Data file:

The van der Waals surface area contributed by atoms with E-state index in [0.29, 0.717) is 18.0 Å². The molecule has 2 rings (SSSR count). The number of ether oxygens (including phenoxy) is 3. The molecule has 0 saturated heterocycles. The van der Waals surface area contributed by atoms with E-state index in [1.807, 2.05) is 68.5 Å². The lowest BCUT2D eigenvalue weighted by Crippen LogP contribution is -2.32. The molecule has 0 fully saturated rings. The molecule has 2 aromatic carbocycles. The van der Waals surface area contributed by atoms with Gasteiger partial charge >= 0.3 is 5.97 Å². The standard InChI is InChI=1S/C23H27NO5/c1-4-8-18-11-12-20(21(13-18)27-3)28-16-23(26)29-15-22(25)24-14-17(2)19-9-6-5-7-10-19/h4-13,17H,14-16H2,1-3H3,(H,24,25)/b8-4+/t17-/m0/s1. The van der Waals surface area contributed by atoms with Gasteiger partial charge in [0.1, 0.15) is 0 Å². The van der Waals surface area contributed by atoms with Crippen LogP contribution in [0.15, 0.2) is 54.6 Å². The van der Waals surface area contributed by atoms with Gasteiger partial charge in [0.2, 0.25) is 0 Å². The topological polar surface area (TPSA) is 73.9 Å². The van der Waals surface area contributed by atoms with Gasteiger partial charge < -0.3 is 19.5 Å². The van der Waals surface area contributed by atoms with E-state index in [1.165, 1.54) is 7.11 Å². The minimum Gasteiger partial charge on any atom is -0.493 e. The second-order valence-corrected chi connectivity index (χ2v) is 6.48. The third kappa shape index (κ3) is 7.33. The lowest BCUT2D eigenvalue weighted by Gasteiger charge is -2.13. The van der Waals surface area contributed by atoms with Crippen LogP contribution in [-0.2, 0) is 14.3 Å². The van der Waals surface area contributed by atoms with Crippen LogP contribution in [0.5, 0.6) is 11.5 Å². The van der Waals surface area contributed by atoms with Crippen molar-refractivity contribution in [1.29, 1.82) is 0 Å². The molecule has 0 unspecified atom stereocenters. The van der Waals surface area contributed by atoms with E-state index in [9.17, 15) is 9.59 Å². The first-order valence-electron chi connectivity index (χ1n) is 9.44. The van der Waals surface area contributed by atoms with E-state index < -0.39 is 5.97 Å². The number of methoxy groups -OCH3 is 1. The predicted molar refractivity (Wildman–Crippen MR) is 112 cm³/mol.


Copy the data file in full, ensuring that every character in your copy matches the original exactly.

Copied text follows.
The van der Waals surface area contributed by atoms with E-state index in [0.29, 0.717) is 18.0 Å². The molecule has 2 rings (SSSR count). The number of ether oxygens (including phenoxy) is 3. The molecule has 0 saturated heterocycles. The van der Waals surface area contributed by atoms with E-state index in [1.807, 2.05) is 68.5 Å². The lowest BCUT2D eigenvalue weighted by Crippen LogP contribution is -2.32. The molecule has 0 fully saturated rings. The molecule has 2 aromatic carbocycles. The van der Waals surface area contributed by atoms with Gasteiger partial charge >= 0.3 is 5.97 Å². The standard InChI is InChI=1S/C23H27NO5/c1-4-8-18-11-12-20(21(13-18)27-3)28-16-23(26)29-15-22(25)24-14-17(2)19-9-6-5-7-10-19/h4-13,17H,14-16H2,1-3H3,(H,24,25)/b8-4+/t17-/m0/s1. The van der Waals surface area contributed by atoms with Gasteiger partial charge in [0.1, 0.15) is 0 Å². The van der Waals surface area contributed by atoms with Crippen LogP contribution in [0.15, 0.2) is 54.6 Å². The van der Waals surface area contributed by atoms with Gasteiger partial charge in [0.2, 0.25) is 0 Å². The topological polar surface area (TPSA) is 73.9 Å². The van der Waals surface area contributed by atoms with Gasteiger partial charge < -0.3 is 19.5 Å². The van der Waals surface area contributed by atoms with E-state index in [1.165, 1.54) is 7.11 Å². The minimum Gasteiger partial charge on any atom is -0.493 e. The second-order valence-corrected chi connectivity index (χ2v) is 6.48. The third kappa shape index (κ3) is 7.33. The lowest BCUT2D eigenvalue weighted by Gasteiger charge is -2.13. The van der Waals surface area contributed by atoms with Crippen LogP contribution in [-0.2, 0) is 14.3 Å². The van der Waals surface area contributed by atoms with Crippen LogP contribution in [0.5, 0.6) is 11.5 Å². The van der Waals surface area contributed by atoms with Crippen molar-refractivity contribution in [1.29, 1.82) is 0 Å². The molecule has 0 unspecified atom stereocenters. The van der Waals surface area contributed by atoms with E-state index in [9.17, 15) is 9.59 Å². The first-order valence-electron chi connectivity index (χ1n) is 9.44. The van der Waals surface area contributed by atoms with E-state index < -0.39 is 5.97 Å². The number of methoxy groups -OCH3 is 1. The predicted molar refractivity (Wildman–Crippen MR) is 112 cm³/mol.